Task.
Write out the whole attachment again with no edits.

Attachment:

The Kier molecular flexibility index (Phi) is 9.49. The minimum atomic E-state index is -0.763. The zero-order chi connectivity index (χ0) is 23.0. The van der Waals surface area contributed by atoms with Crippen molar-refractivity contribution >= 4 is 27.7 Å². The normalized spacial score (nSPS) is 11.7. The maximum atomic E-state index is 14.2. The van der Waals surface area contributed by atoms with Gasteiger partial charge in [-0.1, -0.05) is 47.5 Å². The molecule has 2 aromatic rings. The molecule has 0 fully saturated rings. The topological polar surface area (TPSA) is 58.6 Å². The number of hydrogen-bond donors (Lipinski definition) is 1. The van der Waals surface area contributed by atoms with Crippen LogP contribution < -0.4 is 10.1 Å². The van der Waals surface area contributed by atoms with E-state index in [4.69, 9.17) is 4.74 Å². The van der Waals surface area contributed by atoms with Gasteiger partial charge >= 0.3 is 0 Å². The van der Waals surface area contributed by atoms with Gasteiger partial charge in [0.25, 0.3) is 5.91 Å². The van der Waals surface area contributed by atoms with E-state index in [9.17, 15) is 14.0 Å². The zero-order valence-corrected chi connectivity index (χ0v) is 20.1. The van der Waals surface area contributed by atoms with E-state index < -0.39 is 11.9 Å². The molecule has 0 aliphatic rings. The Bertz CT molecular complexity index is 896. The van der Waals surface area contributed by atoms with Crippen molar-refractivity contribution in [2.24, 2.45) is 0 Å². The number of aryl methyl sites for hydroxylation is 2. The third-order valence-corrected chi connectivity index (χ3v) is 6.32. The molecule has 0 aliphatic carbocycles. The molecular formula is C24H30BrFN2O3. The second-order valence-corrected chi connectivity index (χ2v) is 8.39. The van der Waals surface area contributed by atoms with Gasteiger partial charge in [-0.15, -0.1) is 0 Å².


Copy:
The Kier molecular flexibility index (Phi) is 9.49. The minimum atomic E-state index is -0.763. The zero-order chi connectivity index (χ0) is 23.0. The van der Waals surface area contributed by atoms with Crippen molar-refractivity contribution >= 4 is 27.7 Å². The normalized spacial score (nSPS) is 11.7. The maximum atomic E-state index is 14.2. The van der Waals surface area contributed by atoms with Gasteiger partial charge in [-0.1, -0.05) is 47.5 Å². The molecule has 2 aromatic rings. The molecule has 0 fully saturated rings. The topological polar surface area (TPSA) is 58.6 Å². The number of hydrogen-bond donors (Lipinski definition) is 1. The van der Waals surface area contributed by atoms with Crippen LogP contribution < -0.4 is 10.1 Å². The van der Waals surface area contributed by atoms with E-state index in [4.69, 9.17) is 4.74 Å². The van der Waals surface area contributed by atoms with Gasteiger partial charge >= 0.3 is 0 Å². The van der Waals surface area contributed by atoms with Gasteiger partial charge in [0.25, 0.3) is 5.91 Å². The van der Waals surface area contributed by atoms with E-state index in [9.17, 15) is 14.0 Å². The zero-order valence-corrected chi connectivity index (χ0v) is 20.1. The van der Waals surface area contributed by atoms with E-state index < -0.39 is 11.9 Å². The molecule has 0 aliphatic rings. The Bertz CT molecular complexity index is 896. The van der Waals surface area contributed by atoms with Crippen molar-refractivity contribution in [2.24, 2.45) is 0 Å². The number of aryl methyl sites for hydroxylation is 2. The third-order valence-corrected chi connectivity index (χ3v) is 6.32. The molecule has 0 aliphatic carbocycles. The molecular formula is C24H30BrFN2O3. The second-order valence-corrected chi connectivity index (χ2v) is 8.39. The van der Waals surface area contributed by atoms with Gasteiger partial charge in [-0.15, -0.1) is 0 Å².